Holiday Train rolls into town Friday

T he familiar rumble of a train passing through the village will be joined by the sounds of joyous children, the ho-ho-ho of Santa Claus, and the melodic strumming of acoustic guitars as the Canadian Pacific Holiday Train returns to the community to support the Whitehall Food Pantry.

The train has hit the rails to raise food, money and awareness in the fight against hunger and will stop at the Amtrak Station on Main Street at 2:30 p.m. on Friday, Nov. 30.

Along with live musical entertainment and a visit from Old Saint Nick, there will be a food drive to benefit the Whitehall Food Pantry.

The event comes at an ideal time for the Whitehall Food Pantry.

“It’s been tough,” said Mark Koeble, director of the food pantry.It’s busier than it was last year. I’m in a little better shape than last year when I had 15 empty shelves but we had 18 families last week, 16 the week before that and 13 the week before that.”

He said the event has been a boon for the pantry, generating bags of donated food. Canadian Pacific also presents Koeble with a check each year.

“The last few years have been real good.”

Everyone who attends is encouraged to bring a nonperishable food item or a monetary donation for the food pantry.

Koeble said the pantry is especially in need of cereal, peanut butter, canned soup, canned fruit and tuna fish.

“Those are the areas that are really hurting. And although people don’t like to hear it, cash donations are always appreciated to help fill up the shelves,” Koeble said.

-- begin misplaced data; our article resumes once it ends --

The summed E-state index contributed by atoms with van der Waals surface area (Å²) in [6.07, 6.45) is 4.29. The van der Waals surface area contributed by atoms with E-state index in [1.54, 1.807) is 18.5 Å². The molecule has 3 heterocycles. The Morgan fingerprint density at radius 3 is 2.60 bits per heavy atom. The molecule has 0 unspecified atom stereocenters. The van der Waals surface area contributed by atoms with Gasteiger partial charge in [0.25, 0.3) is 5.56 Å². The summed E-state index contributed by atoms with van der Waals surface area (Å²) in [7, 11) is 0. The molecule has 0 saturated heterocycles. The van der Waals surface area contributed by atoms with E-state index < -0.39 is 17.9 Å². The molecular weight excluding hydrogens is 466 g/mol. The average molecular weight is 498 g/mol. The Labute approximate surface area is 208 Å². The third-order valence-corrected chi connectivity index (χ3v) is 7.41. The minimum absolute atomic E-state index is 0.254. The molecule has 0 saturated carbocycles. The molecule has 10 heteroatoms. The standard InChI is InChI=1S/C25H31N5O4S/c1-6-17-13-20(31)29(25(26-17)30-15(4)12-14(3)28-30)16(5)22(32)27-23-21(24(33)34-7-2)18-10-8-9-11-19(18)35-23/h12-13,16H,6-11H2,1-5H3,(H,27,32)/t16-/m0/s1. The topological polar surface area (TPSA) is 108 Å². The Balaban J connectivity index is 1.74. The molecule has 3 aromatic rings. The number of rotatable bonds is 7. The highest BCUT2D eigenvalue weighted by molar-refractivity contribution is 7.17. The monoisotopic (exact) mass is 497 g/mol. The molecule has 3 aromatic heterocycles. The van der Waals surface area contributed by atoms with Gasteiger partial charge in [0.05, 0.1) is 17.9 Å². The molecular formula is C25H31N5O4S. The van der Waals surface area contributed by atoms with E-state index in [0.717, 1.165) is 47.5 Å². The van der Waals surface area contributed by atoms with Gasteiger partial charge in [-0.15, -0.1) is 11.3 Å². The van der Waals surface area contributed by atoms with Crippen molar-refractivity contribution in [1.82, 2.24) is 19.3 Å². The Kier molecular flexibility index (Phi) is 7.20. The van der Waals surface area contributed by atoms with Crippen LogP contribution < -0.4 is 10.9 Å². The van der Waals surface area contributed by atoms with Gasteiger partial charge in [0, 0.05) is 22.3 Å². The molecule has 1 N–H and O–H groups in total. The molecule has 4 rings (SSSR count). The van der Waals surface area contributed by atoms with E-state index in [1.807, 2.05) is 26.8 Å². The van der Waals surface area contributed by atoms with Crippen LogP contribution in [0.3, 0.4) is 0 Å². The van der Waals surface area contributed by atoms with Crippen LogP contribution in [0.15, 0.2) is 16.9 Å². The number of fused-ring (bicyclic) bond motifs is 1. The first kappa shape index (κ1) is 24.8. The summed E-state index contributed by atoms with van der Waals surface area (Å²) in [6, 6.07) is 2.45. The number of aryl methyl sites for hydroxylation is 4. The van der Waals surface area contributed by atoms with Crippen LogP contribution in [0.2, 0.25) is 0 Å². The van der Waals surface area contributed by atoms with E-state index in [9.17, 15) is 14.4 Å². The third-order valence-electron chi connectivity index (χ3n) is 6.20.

This is the 14th year two Holiday Trains have embarked on their transcontinental journeys across North America. During the journey, the trains will travel approximately 6,000 miles across Canada and the United States drumming up support for local food banks in more than 150 communities.

Each train is decorated in lights and other decorations and includes a modified box car that has been turned into a traveling stage for performers.

Headlining this year’s U.S. train will be The Claytones and Tracey Brown.

Born in the Ottawa Valley, the Claytones are billed as playing a “Canadiana brand of country-soaked roots music with old-school sensibilities.”

Since 1999, the Holiday Train program has raised close to $6.4 million in Canadian currency and 2.6 million pounds of food for food banks across North America. Everything that is raised in the community stays in that community.

Brown was part of Family Brown, Canada’s most awarded country band, and a member of the Canadian County Music Hall of Fame. Over her career, she has released more than 20 albums.

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